Actually I think it does work... for the most part...

Working example:I created a "secret text" credential containing some 
password value and I then put the credential's ID as the value for a Global 
Variable called "myPassword".
In the Global Variables section there is a checkbox, "environment 

These key-value pairs apply for every build on every node. They can be used 
in Jenkins' configuration (as $key or ${key}) and will be added to the 
environment for processes launched from the build.

Then, in the Jenkinsfile I do as in my previous post.

environment {
    myPassword = credentials('${myPassword}')  

This extracts the value of the credential (the name references the ID) into 

Lastly, in the JavaScript I reference it as process.env.myPassword
When npm test is run as part of the Jenkinsfile, it works this way for all 
credentials that I "inject", except for a credential that is a JSON like 

{"property":"value", "property": "value", "property": "value", "property": 

This breaks for some reason.

When running locally (outside of jenkins) with npm test, the values are 
stored in a local .js file and it works flawlessly.

On Thursday, August 3, 2017 at 8:44:41 PM UTC+3, Joshua Noble wrote:
> The secret text being printed as *** is a feature, so credentials aren't 
> leaked in console logs. You cannot use Jenkins credentials during 
> application runtime. (ie: If you deploy a backend Node app to an app 
> server) You can however use Jenkins credentials to run npm scripts, such as 
> npm test, (which require the Node runtime) within a Jenkins build.
> The credentials function needs an input of the credential ID. When a 
> credential is created, you can set the ID value to a custom one, such as a 
> human-friendly name. Otherwise, you will end up with a unique UUID.
> Everyone has their own personal taste, but I would refactor the 
> Jenkinsfile above to the following:
> stage ("E2E tests") {  
>   when {
>     branch 'e2e-dev'
>   }
>   environment {
>     MY_SECRET = credentials('jenkins-secret-id')
>   }   
>   steps {
>     sh 'rm -f config/e2e-config.json'
>     sh 'mv config/e2e-dev-config.json config/e2e-config.json'
>     sh 'npm install'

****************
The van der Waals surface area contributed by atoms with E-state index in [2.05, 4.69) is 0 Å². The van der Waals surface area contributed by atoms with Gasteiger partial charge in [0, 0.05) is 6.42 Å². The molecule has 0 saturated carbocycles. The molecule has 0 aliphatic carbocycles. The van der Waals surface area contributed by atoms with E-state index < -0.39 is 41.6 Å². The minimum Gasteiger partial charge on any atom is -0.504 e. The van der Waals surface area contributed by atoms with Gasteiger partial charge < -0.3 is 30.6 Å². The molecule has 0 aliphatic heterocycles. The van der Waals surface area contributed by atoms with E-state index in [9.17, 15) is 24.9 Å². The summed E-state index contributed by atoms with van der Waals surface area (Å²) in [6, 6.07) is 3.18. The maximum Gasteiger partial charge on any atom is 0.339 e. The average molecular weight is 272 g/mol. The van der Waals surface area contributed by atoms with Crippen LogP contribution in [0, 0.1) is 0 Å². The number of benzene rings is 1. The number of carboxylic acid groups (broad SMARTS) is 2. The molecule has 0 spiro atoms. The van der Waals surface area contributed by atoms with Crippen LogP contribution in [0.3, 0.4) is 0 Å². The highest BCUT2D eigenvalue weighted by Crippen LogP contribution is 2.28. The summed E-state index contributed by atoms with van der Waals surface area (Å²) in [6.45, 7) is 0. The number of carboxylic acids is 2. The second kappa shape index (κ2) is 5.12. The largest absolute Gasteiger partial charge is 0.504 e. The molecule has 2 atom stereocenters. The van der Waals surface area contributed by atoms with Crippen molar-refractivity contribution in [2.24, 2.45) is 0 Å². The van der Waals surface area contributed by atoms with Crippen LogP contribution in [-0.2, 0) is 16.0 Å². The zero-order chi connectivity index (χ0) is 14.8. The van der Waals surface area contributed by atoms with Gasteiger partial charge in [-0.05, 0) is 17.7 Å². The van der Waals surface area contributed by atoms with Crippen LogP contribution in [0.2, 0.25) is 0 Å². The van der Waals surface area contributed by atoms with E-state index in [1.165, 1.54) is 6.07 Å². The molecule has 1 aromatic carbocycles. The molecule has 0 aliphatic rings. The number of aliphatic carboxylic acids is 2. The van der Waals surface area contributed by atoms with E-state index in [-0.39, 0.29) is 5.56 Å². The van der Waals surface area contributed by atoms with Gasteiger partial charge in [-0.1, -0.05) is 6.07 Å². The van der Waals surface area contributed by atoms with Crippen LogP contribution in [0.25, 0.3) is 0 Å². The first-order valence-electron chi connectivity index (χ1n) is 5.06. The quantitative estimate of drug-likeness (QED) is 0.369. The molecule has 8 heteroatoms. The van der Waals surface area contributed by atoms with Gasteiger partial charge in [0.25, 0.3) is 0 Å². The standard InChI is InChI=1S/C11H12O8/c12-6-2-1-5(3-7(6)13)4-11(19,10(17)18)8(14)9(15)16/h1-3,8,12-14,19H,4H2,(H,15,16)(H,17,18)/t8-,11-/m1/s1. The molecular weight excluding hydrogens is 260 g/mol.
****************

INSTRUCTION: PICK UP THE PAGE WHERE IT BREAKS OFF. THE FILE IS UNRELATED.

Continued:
>     sh 'npm test'
>   }
> }
> With the above Jenkinsfile, you should be able to reference your secret 
> with ${MY_SECRET} anywhere in the code or shell steps, but only when 
> running npm scripts. This will not work for running applications on a 
> server. It should be noted that if you need to specify the secret within a 
> shell step line, that line must use double quotes to resolve the variable 
> properly.
> Another way of doing this would be:
> withCredentials([string(credentialsId: 'credential-id-here', variable: 
> }
> I hope that helps.
> On Thursday, August 3, 2017 at 6:26:28 AM UTC-4, Idan Adar wrote:
>> I have done the following:
>> 1. Create a "secret text" type credential
>> 2. Put in the credential a password
>> 3. Create a Global Variable, mySecret, with its value being the 
>> credential ID
>> 4. In the declarative pipeline: 
>> stage ("E2E tests") {  
>>          environment {
>>             mySecret = credentials('${mySecret}')
>>          }
>>          steps {
>>             script {
>>                STAGE_NAME = "E2E tests"
>>                echo "++++++++++++ $mySecret"
>>                if (JOB_NAME == "e2e-dev") {
>>                   // Setup packages and run tests
>>                   sh '''
>>                      rm -f config/e2e-config.json
>>                      mv config/e2e-dev-config.json config/e2e-config.json
>>                      npm install
>>                      npm test
>>                   '''
>>                }
>>            }
>>         }
>> }
>> In Jenkins, the secret text is printed: "*****"
>> In the NodeJS app, I'm getting an error...
>> Global Variables in Jenkins can also be used as environment variables and 
>> I know I can use those as clear text in the NodeJS app.
>> My question is how to use Jenkins credentials from Jenkins in the NodeJS 
>> app...
>> Any thoughts?

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